Full Text Available The article has shown the results of experimental researches of the snow-melt on a heated platform-near building heat-pump snow-melt platform. The near-building (yard heat pump platforms for snow melt with the area up to 10-15 m2 are a basis of the new ideology of organization of the street cleaning of Moscow from snow in the winter period which supposes the creation in the megalopolis of the «distributed snow-melt system» (DSMS using non-traditional energy sources. The results of natural experimental researches are presented for the estimation of efficiency of application in the climatic conditions of Moscow of heat pumps in the snow-melt systems. The researches were conducted on a model sample of the near-building heat-pump platform which uses the low-potential thermal energy of atmospheric air. The conducted researches have confirmed experimentally in the natural conditions the possibility and efficiency of using of atmospheric air as a source of low-potential thermal energy for evaporation of the snow-melt heat pump systems in the climatic conditions of Moscow. The results of laboratory researches of snow-melt process on a heated horizontal platform are presented. The researches have revealed a considerable dependence of efficiency of the snow-melt process on its piling mode (form-building and the organization of the process of its piling mode (form-building and the organization of the process of its (snow mass heat exchange with the surface of the heated platform. In the process of researches the effect of formation of an «ice dome» under the melting snow mass called by the fact that in case of the thickness of snow loaded on the platform more than 10 cm the water formed from the melting snow while the contact with the heating surface don’t spread on it, but soaks into the snow, wets it due to capillary effect and freezes. The formation of «ice dome» leads to a sharp increase of snow-melt period and decreases the operating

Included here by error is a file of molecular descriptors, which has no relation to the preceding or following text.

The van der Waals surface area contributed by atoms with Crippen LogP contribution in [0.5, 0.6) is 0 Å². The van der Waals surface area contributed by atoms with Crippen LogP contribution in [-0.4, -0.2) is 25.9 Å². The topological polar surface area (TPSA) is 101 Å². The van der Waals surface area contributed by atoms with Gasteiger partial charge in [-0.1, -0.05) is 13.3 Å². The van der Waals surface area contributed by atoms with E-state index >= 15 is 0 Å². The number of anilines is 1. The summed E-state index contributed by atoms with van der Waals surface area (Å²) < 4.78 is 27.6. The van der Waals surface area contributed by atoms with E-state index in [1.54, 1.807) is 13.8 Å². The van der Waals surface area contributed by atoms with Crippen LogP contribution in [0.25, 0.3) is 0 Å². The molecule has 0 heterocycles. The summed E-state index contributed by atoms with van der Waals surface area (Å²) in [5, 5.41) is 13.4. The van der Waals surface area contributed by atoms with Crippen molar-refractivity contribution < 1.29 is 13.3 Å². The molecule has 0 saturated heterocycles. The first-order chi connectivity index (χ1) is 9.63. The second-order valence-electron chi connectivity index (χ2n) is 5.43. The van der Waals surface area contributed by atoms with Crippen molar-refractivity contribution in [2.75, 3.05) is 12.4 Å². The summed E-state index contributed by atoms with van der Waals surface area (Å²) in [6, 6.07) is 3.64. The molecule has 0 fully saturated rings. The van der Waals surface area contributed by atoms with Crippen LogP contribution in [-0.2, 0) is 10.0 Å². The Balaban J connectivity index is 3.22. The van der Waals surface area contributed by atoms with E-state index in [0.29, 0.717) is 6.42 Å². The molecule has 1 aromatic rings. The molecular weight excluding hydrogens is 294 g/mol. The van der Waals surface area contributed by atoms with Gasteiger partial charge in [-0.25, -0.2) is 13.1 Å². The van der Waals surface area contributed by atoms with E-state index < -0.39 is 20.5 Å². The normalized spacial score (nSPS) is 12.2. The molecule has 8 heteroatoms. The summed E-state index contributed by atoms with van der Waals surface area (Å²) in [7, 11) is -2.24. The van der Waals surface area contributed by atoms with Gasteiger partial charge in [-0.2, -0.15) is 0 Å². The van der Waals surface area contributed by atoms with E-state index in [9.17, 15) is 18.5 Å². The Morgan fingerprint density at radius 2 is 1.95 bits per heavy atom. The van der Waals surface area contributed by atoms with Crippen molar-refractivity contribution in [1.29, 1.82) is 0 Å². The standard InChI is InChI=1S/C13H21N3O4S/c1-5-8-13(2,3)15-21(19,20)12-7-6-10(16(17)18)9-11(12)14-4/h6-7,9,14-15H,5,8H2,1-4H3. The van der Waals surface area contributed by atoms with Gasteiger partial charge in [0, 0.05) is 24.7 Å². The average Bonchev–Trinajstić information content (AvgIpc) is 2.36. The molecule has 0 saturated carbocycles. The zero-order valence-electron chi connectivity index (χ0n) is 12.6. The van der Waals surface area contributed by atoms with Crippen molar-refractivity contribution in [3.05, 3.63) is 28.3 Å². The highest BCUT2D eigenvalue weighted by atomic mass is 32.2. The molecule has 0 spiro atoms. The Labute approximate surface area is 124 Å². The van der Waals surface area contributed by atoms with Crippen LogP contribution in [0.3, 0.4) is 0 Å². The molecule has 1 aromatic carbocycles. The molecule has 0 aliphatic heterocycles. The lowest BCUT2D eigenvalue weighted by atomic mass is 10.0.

10. In-vessel ITER tubing failure rates for selected materials and coolants